The Food and Drug Administration on Wednesday approved production of a significantly lower-cost ventilator developed by University of Minnesota researchers.
Dubbed the “Coventor,” the new device is designed to serve as a backup option for physicians in the fight against Covid-19. The FDA’s approval allows the ventilator to be distributed to health care systems, U of M officials said in a news release.
Ventilators remain in short supply in Minnesota and throughout the country. Earlier this month, Gov. Tim Walz said the state had access to about 1,200 ventilators. That works out to about three ventilators per 10,000 people. But it’s estimated that the nation will need as many as six ventilators per 10,000 residents, according to research by the American Enterprise Institute.
The U of M’s ventilator, which is about the size of a cereal box, would cost roughly $1,000 to produce, or about 25 times less than the cost of a standard ventilator.
“This allows patients who wouldn’t otherwise have the opportunity to survive, to survive,” said Stephen Richardson, a U of M cardiac anesthesiology fellow who helped develop the Coventor. “The Coventor gives people a chance and that is what this is all about. Making the ventilator as fast as possible, pushing it to people everywhere.”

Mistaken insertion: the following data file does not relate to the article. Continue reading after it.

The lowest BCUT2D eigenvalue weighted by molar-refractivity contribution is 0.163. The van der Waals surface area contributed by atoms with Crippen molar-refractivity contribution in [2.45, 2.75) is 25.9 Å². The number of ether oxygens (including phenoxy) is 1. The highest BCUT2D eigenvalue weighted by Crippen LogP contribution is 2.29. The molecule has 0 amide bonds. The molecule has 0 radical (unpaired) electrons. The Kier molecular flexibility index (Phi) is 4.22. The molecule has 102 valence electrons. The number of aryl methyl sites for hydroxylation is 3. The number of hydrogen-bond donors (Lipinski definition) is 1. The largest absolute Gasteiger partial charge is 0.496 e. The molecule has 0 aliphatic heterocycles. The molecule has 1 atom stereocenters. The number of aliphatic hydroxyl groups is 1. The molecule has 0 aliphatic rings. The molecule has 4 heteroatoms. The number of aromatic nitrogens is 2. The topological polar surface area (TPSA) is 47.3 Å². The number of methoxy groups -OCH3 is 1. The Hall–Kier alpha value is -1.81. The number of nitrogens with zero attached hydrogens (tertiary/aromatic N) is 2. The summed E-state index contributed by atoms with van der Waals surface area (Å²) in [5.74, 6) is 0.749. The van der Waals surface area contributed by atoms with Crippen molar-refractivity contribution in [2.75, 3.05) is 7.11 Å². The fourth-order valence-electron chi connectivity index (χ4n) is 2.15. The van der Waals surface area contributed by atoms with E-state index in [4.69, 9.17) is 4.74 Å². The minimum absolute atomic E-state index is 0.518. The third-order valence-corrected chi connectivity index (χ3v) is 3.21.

Last month, Richardson told the Star Tribune that he went “full-on MacGyver” to produce a prototype of the device for about $150. Richardson teamed up with inventor Aaron Tucker to create the device. The two used “an assortment of available machinery components” to develop the Coventor, according to the U.
Boston Scientific and Medtronic also provided input during the development of the new ventilator, U of M officials said. Now, researchers say they’ll make the design open source so other manufacturers can secure regulatory approval to begin production.
Last week, Medtronic received its own federal authorization to begin producing a different kind of lower-cost ventilator.